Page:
If you don’t know how to drive a car, it’s easy to blame the vehicle for your lack of progress--just like it’s easy to blame your boss or your circumstances.
The truth is it’s you who has to reach down and shift the gears so you can move forward.
The same is true in life. "Shifting Gears" will help you find the right gear to help you gain traction, move forward, and accelerate your success.
If you’re stuck in neutral, this book will help you:
Shine a light on road blocks that keep you stuck
Build your confidence so that you can venture out of your comfort zone
Harness your drive and motivation to accelerate success
You don’t have to stay stuck another minute!
Are you ready to drive forward to your next level of success in your life and your career?
Related collections and offers
|Publisher:||Morgan James Publishing|
|Product dimensions:||6.30(w) x 9.10(h) x 0.70(d)|
About the Author
Read an Excerpt
It’s the morning of my first triathlon.
The pre race buzz was starting to electrify in the early hours, as the competitors arrived, mingled, checked in and got their bikes ready for transition. For me, sleep hadn’t bothered to visit me the night before.
Once I park the car, I immediately switch my iPod on. Anything to get me focused. High tempo. Rock. Loud. I was about to enter the ring and face my fear. I was focused and confident.
This was my first real competitive swim. My first fifty-meter pool swim. My first swim in deep water. A morning of firsts. Three months of swim training in an eighteen-meter pool with no deep end had increased this non-swimmers confidence in actually swimming and doing it well. I was pumped, but well outside “comfortable”.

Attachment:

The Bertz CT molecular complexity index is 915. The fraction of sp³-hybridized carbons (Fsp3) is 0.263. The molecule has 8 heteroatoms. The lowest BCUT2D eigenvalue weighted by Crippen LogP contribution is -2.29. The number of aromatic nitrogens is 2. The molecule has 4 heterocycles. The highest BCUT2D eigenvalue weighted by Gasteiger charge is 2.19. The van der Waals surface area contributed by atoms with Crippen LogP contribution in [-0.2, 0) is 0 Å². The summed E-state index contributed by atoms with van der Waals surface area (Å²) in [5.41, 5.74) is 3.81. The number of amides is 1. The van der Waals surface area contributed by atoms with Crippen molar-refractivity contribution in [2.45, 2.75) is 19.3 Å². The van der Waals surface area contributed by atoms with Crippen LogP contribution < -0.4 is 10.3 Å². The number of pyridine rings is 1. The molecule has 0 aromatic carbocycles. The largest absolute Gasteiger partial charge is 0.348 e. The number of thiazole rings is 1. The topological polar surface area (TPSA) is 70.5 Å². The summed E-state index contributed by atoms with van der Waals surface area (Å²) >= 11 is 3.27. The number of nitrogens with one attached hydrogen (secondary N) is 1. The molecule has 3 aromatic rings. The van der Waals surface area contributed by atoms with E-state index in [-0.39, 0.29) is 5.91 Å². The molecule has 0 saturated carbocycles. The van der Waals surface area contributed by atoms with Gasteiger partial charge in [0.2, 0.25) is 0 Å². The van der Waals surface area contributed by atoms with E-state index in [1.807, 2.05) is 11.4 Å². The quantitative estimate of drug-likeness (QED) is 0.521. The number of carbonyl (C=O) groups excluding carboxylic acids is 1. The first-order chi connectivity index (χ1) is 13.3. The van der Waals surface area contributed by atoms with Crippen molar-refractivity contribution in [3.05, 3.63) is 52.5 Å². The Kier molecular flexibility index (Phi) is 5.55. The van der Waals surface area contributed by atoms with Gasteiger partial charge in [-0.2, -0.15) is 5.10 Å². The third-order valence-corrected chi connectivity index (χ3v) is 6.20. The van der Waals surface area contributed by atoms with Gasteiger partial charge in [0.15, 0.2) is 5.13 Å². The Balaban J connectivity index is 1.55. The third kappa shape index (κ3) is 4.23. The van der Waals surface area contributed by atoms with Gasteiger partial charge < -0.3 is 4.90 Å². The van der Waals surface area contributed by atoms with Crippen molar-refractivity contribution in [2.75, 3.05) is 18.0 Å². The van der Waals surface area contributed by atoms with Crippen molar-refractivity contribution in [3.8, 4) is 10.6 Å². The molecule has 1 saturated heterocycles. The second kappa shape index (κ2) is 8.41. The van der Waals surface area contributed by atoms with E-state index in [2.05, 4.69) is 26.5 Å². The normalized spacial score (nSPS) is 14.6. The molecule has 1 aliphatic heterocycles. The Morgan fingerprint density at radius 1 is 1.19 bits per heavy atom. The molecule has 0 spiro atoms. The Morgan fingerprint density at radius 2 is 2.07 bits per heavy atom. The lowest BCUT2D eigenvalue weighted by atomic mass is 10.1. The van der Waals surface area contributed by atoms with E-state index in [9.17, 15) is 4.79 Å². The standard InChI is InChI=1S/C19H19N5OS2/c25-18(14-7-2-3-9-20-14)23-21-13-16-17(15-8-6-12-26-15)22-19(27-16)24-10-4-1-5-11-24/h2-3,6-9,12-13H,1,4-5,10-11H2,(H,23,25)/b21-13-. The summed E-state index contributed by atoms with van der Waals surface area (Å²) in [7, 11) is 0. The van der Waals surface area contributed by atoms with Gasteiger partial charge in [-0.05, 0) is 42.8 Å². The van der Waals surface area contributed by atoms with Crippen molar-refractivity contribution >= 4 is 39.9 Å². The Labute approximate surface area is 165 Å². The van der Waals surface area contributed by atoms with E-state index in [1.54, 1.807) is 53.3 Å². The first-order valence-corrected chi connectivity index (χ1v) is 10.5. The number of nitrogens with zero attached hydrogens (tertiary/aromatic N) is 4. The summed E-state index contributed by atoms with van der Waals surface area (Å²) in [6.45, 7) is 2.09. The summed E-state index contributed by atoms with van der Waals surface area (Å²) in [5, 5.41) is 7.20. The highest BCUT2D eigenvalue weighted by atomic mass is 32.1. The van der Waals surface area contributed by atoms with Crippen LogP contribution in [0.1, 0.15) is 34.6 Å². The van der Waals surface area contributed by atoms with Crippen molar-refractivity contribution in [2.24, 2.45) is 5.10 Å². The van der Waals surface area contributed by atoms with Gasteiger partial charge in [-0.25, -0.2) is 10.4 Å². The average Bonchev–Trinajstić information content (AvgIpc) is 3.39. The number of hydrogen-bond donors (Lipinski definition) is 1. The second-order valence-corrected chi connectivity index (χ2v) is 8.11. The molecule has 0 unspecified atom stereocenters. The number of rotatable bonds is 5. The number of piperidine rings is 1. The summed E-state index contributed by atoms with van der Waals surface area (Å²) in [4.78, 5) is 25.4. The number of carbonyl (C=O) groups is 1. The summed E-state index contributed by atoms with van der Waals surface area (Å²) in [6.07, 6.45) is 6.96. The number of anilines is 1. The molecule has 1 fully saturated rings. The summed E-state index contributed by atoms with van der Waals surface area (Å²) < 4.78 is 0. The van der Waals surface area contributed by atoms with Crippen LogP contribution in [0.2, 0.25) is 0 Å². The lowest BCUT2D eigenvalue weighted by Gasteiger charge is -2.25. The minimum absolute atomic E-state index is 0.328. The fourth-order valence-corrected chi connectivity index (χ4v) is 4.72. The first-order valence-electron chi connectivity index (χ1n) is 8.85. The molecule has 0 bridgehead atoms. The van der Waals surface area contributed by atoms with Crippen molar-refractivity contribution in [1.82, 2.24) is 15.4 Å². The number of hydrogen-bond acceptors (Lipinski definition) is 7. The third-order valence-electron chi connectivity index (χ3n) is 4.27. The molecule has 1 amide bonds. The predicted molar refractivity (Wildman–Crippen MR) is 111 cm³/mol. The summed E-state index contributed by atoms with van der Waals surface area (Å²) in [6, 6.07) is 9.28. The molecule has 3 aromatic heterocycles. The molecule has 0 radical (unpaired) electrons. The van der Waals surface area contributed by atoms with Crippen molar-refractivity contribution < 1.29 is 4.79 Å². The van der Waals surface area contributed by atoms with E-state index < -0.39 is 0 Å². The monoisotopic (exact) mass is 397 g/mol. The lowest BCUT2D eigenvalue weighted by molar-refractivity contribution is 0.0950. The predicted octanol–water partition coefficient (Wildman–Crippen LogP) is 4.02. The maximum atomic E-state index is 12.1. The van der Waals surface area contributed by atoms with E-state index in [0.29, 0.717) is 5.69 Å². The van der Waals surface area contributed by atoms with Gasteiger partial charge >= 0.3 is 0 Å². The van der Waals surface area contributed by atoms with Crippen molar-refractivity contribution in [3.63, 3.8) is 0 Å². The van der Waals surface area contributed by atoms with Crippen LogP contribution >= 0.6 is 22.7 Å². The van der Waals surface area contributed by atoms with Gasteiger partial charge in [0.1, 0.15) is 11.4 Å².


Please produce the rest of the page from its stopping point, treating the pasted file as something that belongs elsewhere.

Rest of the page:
So it was important this fear was surpassed so I could get on with my long awaited triathlon career. My stomach was churning since early the day before, that unsettled feeling when we are about to push ourselves out of our comfort zones. I hate comfort zones, no idea where or why this started, but I’ve always pushed myself, trying to break my limits. I hate failure. But when I fail, it’s always spectacular and always burns me for a while.
The fifty-meter pool had daunted me the week before in practice, enough to make me stop half way and panic. I had worked hard all week on being mentally focused on the task at hand. Rhythm, focus, you want this, I kept repeating to myself all week.
I felt focused and assured I was here to get a job done. 700M swim. Not that far for anyone who has swam all their lives, and probably some would laugh at the thought of being this intimidated by a “small swim in a pool.”
This was the day, I was going to put to sleep all those experiences and build the confidence to be a good swimmer. I wanted to be capable of swimming a decent distance. This fear wasn’t going to get the better of me. I am stronger than that.
The bike and the run are my strengths. I had no worries about those two events. But the swimthat was another story.
I sat at the side of the pool before my wave started. Staring at the water. I could feel the anxiety build and I was actively trying to manage it. This was big for me. 700 meters I thought- I’ve done this in training. Let’s do it!
Water could hurt me--it had nearly killed me! You see years ago I had three instances of nearly drowning that really scared me.
Never learning to swim till I was in my 30’s.
So here I was about to face my biggest fear. Water. Drowning. The psychological scars of the past were about to be tackled. It was time to shift gears.
Table of ContentsChapter 1: Drive
Chapter 2: Trust
Chapter 3: Fear
Chapter 4: Potential
Chapter 5: Skills and Aptitude
Chapter 6: Self-Development
Chapter 7: Vision
Chapter 8: Progression
Chapter 9: Risk
Chapter 10: Confidence
Chapter 11: Personal Relationships
Chapter 12: Leadership
Chapter 13 Fulfillment